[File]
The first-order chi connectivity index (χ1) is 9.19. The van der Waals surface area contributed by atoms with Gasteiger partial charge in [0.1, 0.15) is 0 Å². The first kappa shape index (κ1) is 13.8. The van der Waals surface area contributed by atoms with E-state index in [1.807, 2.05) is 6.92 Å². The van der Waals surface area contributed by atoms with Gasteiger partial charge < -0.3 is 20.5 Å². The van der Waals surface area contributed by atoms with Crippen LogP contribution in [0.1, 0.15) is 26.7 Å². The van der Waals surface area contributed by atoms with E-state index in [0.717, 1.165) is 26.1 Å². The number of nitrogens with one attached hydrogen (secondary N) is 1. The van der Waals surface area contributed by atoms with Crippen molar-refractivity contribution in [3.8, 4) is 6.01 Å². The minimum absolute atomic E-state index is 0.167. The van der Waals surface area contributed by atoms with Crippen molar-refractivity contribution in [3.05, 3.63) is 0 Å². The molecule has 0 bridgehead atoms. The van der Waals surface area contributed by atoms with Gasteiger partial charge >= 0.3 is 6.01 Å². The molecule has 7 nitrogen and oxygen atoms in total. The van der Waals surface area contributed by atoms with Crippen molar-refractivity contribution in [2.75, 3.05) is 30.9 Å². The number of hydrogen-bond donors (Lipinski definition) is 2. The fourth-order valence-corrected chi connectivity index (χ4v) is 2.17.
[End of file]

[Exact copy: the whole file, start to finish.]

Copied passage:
The first-order chi connectivity index (χ1) is 9.19. The van der Waals surface area contributed by atoms with Gasteiger partial charge in [0.1, 0.15) is 0 Å². The first kappa shape index (κ1) is 13.8. The van der Waals surface area contributed by atoms with E-state index in [1.807, 2.05) is 6.92 Å². The van der Waals surface area contributed by atoms with Gasteiger partial charge < -0.3 is 20.5 Å². The van der Waals surface area contributed by atoms with Crippen LogP contribution in [0.1, 0.15) is 26.7 Å². The van der Waals surface area contributed by atoms with E-state index in [0.717, 1.165) is 26.1 Å². The number of nitrogens with one attached hydrogen (secondary N) is 1. The van der Waals surface area contributed by atoms with Crippen molar-refractivity contribution in [3.8, 4) is 6.01 Å². The minimum absolute atomic E-state index is 0.167. The van der Waals surface area contributed by atoms with Crippen molar-refractivity contribution in [3.05, 3.63) is 0 Å². The molecule has 0 bridgehead atoms. The van der Waals surface area contributed by atoms with Gasteiger partial charge >= 0.3 is 6.01 Å². The molecule has 7 nitrogen and oxygen atoms in total. The van der Waals surface area contributed by atoms with Crippen molar-refractivity contribution in [2.75, 3.05) is 30.9 Å². The number of hydrogen-bond donors (Lipinski definition) is 2. The fourth-order valence-corrected chi connectivity index (χ4v) is 2.17.